Mobility Master Plan to set long-term targets for how Londoners get around the city

More than three-quarters of the travel inside London each day is by car.

On Tuesday, council’s Strategic Priorities and Policy Committee (SPPC) will consider setting long-term targets for the various modes of transportation Londoners use to get around the city.

Those targets will form the basis of the upcoming Mobility Master Plan (MMP), a foundational document impacting how Londoners move around the city for the next 25 years.

In 2019, 77 per cent of trips in London were inside cars and trucks (private vehicles, taxis, and carpooling):

  • 61 per cent personal vehicle (driver)
  • 16 per cent personal vehicle (passenger)
  • Eight per cent transit
  • 15 per cent walking/cycling

City staff recommend a reduction of personal vehicle use to 65 per cent of the trips taken in 2050:

  • 50 per cent personal vehicle (driver)
  • 15 per cent personal vehicle (passenger)
  • 14 per cent transit
  • 21 per cent walking/cycling

Based on estimated population growth, the staff recommendation for 2050 will still increase the total number of trips by car compared to 2019.

The report calls it, “…a lesser increase of approximately 26 [per cent]. Investment in road capacity improvements will be required to help manage road congestion…”

“I would like to see higher, but at this point I kind of want to see things move along,” admitted Coun. Skylar Franke.

Franke said other cities, including Ottawa, have set targets to reduce automobile trips to 50 per cent of their transportation mix.

The MMP will determine future investments in transportation infrastructure.

“If all city council invests in is expanding roads, all we are going to see is people driving. All we are going to see is more traffic,” explained Franke. “People are going to be frustrated. It’s going to take them longer and longer to get to work and school.”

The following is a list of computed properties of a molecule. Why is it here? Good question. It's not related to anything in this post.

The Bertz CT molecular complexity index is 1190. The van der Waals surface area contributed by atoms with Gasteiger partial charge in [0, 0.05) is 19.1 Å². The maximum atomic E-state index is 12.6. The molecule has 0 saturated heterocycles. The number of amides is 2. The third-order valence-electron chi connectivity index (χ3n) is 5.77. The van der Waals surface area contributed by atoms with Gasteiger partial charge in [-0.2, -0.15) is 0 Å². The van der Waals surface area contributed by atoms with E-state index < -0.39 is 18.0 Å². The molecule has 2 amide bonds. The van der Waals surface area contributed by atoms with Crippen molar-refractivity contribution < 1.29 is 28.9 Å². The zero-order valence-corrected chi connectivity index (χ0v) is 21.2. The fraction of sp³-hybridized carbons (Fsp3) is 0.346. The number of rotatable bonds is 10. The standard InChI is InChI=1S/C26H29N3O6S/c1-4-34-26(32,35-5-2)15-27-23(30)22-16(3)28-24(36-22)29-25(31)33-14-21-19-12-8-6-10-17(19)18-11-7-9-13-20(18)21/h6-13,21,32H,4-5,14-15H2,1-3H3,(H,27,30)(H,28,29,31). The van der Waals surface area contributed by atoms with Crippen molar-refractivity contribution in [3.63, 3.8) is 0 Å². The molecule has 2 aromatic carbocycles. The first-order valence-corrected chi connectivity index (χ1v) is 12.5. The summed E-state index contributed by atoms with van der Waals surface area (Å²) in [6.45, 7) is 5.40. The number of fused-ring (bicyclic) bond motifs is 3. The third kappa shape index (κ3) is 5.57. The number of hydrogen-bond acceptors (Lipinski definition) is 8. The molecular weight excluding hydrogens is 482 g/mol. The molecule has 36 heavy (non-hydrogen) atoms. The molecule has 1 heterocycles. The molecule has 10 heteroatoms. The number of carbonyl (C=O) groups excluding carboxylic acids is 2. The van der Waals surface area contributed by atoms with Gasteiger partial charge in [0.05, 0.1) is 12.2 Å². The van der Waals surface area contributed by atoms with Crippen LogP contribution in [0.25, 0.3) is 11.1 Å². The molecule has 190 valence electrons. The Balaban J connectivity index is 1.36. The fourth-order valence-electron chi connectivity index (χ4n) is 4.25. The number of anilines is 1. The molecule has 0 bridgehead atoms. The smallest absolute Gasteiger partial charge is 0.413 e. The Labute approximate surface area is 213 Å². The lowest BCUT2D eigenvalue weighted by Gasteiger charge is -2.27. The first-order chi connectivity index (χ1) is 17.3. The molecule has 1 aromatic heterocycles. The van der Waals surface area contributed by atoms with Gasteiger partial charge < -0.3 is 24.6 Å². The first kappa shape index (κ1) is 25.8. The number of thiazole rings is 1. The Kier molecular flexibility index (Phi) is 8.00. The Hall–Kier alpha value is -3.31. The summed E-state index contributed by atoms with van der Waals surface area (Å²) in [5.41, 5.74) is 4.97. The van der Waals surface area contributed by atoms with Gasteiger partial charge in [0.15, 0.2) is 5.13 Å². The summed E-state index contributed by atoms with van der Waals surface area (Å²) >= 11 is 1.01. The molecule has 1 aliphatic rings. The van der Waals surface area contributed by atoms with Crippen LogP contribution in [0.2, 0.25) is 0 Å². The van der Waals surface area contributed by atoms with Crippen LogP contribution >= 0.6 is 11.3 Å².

She suggested greater investments in transit and active transportation corridors will allow people who want to move away from cars to do so more easily.

Londoner Tabatha Pichie already uses transit and active transportation.

She sees benefits for everyone and told CTV News London, “If you use the bus more, there will be less cars around, you’ll get where you want faster. It’s just easier to just walk to your destination if it’s a short distance. Why waste all that gas?”

The MMP report reads that fewer personal vehicle trips will support a greater reduction in greenhouse gas emissions, air pollution and noise.

Adoption of electric vehicle technology is described as part of the solution, but not the complete solution, because the production of EVs has its own carbon footprint.

Last November, council deferred its discussion about the 2050 mode-share target so that it could be aligned with a discussion earlier this week related to the future land needs study and intensification target.

Transit and active transportation are more popular in cities with higher population densities.

London has struggled to meet its current intensification goal that 45 per cent of new development be within the existing built up part of the city.

The staff recommendation suggested getting Londoners to shift their transportation choices will require a much higher intensification target.

“I know that 60 per cent to 70 per cent for intensification does sound very ambitious, but I do think it’s what is required if we are going to meet our climate [emergency] targets,” Franke added.

Franke said the reports going to the next council meeting may be the most important decisions made this term.

“Mode-share target, master mobility, land needs assessment — I know those words are all jargon, but this is deciding how we build the city and how we get people around the city,” she said.

The mode-share target will be discussed by members of SPPC on March 26.

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